By Pablo J. Sáinz
Norma Varela is not like most 16-year-olds.
When she learned she was going to receive a $2,000 sponsorship through A Bridge for Kids, a San Diego non-profit that connects needy teenagers and people who can help them achieve their goals, she didn’t think to buy new clothes for school or spend it all on herself.
“I want to benefit all of my school,” said an emotional Norma, who is a junior at Castle Park High School in Chula Vista.
“I want to use part of the money to start clubs, to help my classmates get involved, and to start an activism campaign where students can help themselves.”
Norma was one of four Castle Park High School students who were surprised on April 29th with a sponsorship through A Bridge for Kids, which is working with social services agency South Bay Community Services to identify, mentor, and help achieve academic success among teenagers in the Castle Park neighborhood of Chula Vista. The four students selected thought that they were in the library for a second round of interviews for the sponsorships. Instead, they got the surprise of their lives.
“Norma a family decided to sponsor you,” said Michael Nance, founder of A Bridge for Kids.
With the sponsorship, students can use the funds to receive resources from basic necessities like school supplies and clothing to athletic equipment. Students have a year to spend the funds, and expenses need to be documented and fall under a list of categories relevant to their education.
“Our goal is to take dreams and make them a reality,” reads the A Bridge for Kids mission statement. “We strive to make lasting improvements in the lives of young people and the society in which they live.”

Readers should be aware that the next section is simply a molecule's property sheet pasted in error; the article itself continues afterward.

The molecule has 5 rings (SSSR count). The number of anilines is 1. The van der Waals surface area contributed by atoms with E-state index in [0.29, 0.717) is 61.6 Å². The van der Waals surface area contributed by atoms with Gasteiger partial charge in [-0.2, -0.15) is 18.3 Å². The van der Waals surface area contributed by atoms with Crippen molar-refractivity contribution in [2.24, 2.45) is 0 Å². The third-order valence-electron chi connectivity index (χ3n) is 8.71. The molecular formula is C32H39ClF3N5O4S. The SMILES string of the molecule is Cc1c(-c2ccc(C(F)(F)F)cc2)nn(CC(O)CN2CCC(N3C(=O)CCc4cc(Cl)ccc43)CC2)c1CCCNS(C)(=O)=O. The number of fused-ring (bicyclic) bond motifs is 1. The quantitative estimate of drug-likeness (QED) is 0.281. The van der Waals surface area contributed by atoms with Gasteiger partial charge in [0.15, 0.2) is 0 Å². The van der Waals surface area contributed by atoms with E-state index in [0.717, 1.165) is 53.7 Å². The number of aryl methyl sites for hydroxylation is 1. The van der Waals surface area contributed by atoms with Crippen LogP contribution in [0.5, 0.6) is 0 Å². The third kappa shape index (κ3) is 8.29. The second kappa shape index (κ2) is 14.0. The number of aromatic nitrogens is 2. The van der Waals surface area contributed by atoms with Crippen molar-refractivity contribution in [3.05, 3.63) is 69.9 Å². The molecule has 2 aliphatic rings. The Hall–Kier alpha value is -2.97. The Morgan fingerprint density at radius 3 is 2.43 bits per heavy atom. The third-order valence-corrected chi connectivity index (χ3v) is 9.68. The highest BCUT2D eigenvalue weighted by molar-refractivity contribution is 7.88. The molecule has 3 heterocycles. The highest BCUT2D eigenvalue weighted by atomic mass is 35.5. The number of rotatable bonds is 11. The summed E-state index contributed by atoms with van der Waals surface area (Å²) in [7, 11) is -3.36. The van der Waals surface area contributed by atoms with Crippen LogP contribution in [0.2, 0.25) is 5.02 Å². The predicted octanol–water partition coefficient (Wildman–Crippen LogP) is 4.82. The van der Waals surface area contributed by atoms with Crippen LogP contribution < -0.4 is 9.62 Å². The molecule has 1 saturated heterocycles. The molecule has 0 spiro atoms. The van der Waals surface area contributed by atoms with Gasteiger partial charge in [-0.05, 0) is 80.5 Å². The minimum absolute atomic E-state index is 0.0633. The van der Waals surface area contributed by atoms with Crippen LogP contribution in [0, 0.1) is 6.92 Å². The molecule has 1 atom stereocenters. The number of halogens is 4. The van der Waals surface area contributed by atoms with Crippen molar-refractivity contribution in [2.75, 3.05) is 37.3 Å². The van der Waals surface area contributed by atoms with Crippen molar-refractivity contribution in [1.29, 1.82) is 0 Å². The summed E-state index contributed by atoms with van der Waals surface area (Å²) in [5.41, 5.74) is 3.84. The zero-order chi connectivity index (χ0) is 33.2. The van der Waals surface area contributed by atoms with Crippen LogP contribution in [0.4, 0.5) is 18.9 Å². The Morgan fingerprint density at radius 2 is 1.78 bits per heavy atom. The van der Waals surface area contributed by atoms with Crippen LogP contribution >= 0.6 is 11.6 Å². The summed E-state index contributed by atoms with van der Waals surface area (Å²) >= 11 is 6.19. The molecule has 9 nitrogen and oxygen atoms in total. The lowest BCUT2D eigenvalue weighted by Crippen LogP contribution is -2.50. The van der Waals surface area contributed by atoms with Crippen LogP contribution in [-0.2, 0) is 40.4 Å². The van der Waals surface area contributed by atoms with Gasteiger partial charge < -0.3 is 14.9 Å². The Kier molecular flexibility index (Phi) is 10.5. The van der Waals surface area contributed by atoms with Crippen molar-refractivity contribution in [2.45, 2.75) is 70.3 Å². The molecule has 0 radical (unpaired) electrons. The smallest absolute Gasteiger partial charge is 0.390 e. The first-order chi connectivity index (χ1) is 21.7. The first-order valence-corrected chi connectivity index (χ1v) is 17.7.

In addition to the Castle Park High School students, three more students from Sweetwater High School, in National City, also received sponsorships that day. In total, A Bridge for Kids raised $13,000 distributed among seven students in the Sweetwater Union High School District.
One of those students was Sabine Quezada, a junior at Castle Park. She also received a $2,000 sponsorship, which she plans to use to buy cheer-leading equipment and uniforms.
Her mother, Rosa Quezada, said she is very proud of her daughter.
“These are the roots of all the fruits she will be able to harvest in her life,” Rosa Quezada said.
For Castle Park High School Principal Tom Glover, the A Bridge for Kids sponsorships are a statement that there are people in the community who care about youth.
“These students are really grateful,” he said. “This will help them achieve their dreams. This is wonderful.”
Erica Johnson, community relations coordinator for South Bay Community Services, the social service agency that connected A Bridge for Kids with Castle Park High School, said that the whole Castle Park community would benefit from the sponsorships.
“At South Bay Community Services we work with some incredible youth, so it’s been a tremendous pleasure to connect these high achieving teens with A Bridge for Kids,” Johnson said. “Because of their generosity, some of these young people will have doors opened up for them that have the potential to truly change their lives.”
To learn more about A Bridge for Kids, please visit www.abridgeforkids.org. To find out more about the programs at South Bay Community Services, please visit www.southbaycommunityservices.org.